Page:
There are moments when the heaviness of time and importance of legacy swirl around me like a hurricane, and all I can think is, ‘Does anything I do actually matter?’
It’s a bit teenage girl, I know, but every now and then the weight of this short life sits on my shoulders and all I can think about is whether I’m doing anything important, significant, and memorable.
Not a world without carbs, not sweating red in the beating sun, not even slow internet with a continuously turning circle of death and yet NOTHING LOADS.
Except maybe shopping for pants. I feel my heart shudder and my chest seize up when pant shopping becomes a necessity. As a short person, pants are even worse. They ALL come up to my belly button, and drag on the floor long over my ankles like I’m simultaneously a 12 year old and a middle-aged woman.
‘Beyonce Fucking Knowles. Beyonce doesn’t need pants to do shit. Do you think pants are going to stop Beyonce from running the fucking world?’ rants Matt Bellasai, my spirit animal, in his latest video.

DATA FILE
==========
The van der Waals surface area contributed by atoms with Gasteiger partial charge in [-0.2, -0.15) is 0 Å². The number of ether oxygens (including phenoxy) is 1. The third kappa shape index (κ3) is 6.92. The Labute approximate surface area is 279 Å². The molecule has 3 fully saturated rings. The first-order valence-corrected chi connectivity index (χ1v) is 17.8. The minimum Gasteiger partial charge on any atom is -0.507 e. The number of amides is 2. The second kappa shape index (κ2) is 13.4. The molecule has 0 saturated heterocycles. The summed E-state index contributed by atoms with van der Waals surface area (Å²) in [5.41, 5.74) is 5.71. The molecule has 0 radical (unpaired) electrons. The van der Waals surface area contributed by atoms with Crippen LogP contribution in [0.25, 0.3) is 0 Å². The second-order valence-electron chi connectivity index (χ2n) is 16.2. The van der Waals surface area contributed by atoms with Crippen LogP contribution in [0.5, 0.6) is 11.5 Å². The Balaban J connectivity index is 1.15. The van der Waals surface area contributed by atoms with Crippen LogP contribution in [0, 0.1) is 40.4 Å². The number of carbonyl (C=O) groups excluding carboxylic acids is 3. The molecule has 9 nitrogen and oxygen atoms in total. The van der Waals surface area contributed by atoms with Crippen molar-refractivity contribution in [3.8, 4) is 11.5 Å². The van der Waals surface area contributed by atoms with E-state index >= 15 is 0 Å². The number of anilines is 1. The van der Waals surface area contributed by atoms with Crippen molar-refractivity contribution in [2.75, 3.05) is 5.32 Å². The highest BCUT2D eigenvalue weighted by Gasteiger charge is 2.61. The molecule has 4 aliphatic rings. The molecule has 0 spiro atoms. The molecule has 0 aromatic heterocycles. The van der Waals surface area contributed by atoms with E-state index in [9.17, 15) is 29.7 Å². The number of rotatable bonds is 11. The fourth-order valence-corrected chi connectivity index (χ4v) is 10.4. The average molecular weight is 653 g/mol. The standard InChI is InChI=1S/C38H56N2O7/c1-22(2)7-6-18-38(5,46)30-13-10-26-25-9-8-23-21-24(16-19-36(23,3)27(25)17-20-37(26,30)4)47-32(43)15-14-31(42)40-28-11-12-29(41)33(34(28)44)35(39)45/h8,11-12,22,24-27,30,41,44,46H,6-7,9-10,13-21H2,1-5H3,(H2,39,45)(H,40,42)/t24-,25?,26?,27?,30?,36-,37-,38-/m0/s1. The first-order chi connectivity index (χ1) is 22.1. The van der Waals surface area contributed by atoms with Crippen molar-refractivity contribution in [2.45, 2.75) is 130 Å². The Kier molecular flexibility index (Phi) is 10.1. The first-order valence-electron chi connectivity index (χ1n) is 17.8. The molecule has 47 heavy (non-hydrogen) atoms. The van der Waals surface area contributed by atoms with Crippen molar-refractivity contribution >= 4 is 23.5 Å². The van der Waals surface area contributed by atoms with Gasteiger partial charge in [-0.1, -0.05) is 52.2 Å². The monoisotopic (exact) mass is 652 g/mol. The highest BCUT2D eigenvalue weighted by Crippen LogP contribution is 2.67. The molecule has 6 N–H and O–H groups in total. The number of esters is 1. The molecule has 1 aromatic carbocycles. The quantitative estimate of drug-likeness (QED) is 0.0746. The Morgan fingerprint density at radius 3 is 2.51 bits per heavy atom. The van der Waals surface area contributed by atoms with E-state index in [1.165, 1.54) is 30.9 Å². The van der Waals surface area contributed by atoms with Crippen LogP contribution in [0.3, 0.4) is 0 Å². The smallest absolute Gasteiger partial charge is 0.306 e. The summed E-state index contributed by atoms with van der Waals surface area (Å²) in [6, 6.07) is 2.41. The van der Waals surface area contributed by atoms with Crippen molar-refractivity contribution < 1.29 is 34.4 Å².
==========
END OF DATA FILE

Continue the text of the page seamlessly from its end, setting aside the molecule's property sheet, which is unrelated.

‘Your face is streaked with dry tears and you don’t even remember when you started crying… all so you can squeeze into a piece of fabric that tells you how much fatter you were since the last time.’
I recently wrote an article for Forbes Women Africa on the shocking effect maternity leave has on a women’s career. In many ways, women are penalised for having children; especially since without paternity leave parenthood becomes a burden that falls on the mother (I use the word ‘burden’ specifically because, once parenthood is left to one person it DOES become a burden). Since they don’t have a website, and the next issue is almost on shelf, I decided to share my piece here.
Please do grab a copy! It’s a great publication with lots to offer. I’ve got another piece appearing in the next issue with an incisive piece on the South African entertainment industry (and yes, I chatted to Bonang!)
Is becoming a new mom career limiting?
It would seem falling pregnant is the worst thing for your career in corporate South Africa. With unpaid maternity leave as the legal norm, new mothers have more than the baby blues to deal with.
‘My entire life changed when I got pregnant, and my husband’s hardly changed at all,’ says Lilly Jensen*, 30. Lilly went from being a successful managing editor at a local magazine on a promising career track to a stay-at-home mom.